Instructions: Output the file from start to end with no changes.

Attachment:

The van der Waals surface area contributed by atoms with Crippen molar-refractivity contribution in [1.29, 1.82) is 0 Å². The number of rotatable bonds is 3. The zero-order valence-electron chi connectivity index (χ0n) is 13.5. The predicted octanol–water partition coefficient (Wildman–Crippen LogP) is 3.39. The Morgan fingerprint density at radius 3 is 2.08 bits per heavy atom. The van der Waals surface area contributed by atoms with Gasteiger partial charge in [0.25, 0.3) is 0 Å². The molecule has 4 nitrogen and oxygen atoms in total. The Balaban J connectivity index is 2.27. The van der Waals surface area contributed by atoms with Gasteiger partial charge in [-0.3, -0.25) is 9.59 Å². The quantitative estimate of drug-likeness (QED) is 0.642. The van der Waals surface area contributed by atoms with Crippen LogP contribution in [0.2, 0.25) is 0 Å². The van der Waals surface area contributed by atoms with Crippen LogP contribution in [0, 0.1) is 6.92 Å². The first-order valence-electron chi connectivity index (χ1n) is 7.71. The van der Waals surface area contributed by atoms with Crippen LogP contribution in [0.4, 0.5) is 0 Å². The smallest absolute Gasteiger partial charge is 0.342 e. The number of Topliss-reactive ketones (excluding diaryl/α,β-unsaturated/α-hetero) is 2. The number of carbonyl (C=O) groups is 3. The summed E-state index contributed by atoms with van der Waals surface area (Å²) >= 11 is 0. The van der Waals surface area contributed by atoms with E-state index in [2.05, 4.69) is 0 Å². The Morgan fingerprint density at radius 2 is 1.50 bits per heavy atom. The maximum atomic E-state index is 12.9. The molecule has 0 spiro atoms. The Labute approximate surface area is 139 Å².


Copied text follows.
The van der Waals surface area contributed by atoms with Crippen molar-refractivity contribution in [1.29, 1.82) is 0 Å². The number of rotatable bonds is 3. The zero-order valence-electron chi connectivity index (χ0n) is 13.5. The predicted octanol–water partition coefficient (Wildman–Crippen LogP) is 3.39. The Morgan fingerprint density at radius 3 is 2.08 bits per heavy atom. The van der Waals surface area contributed by atoms with Gasteiger partial charge in [0.25, 0.3) is 0 Å². The molecule has 4 nitrogen and oxygen atoms in total. The Balaban J connectivity index is 2.27. The van der Waals surface area contributed by atoms with Gasteiger partial charge in [-0.3, -0.25) is 9.59 Å². The quantitative estimate of drug-likeness (QED) is 0.642. The van der Waals surface area contributed by atoms with Crippen LogP contribution in [0.2, 0.25) is 0 Å². The van der Waals surface area contributed by atoms with Crippen LogP contribution in [0, 0.1) is 6.92 Å². The first-order valence-electron chi connectivity index (χ1n) is 7.71. The van der Waals surface area contributed by atoms with Crippen LogP contribution in [0.4, 0.5) is 0 Å². The smallest absolute Gasteiger partial charge is 0.342 e. The number of Topliss-reactive ketones (excluding diaryl/α,β-unsaturated/α-hetero) is 2. The number of carbonyl (C=O) groups is 3. The summed E-state index contributed by atoms with van der Waals surface area (Å²) >= 11 is 0. The van der Waals surface area contributed by atoms with E-state index in [2.05, 4.69) is 0 Å². The Morgan fingerprint density at radius 2 is 1.50 bits per heavy atom. The maximum atomic E-state index is 12.9. The molecule has 0 spiro atoms. The Labute approximate surface area is 139 Å².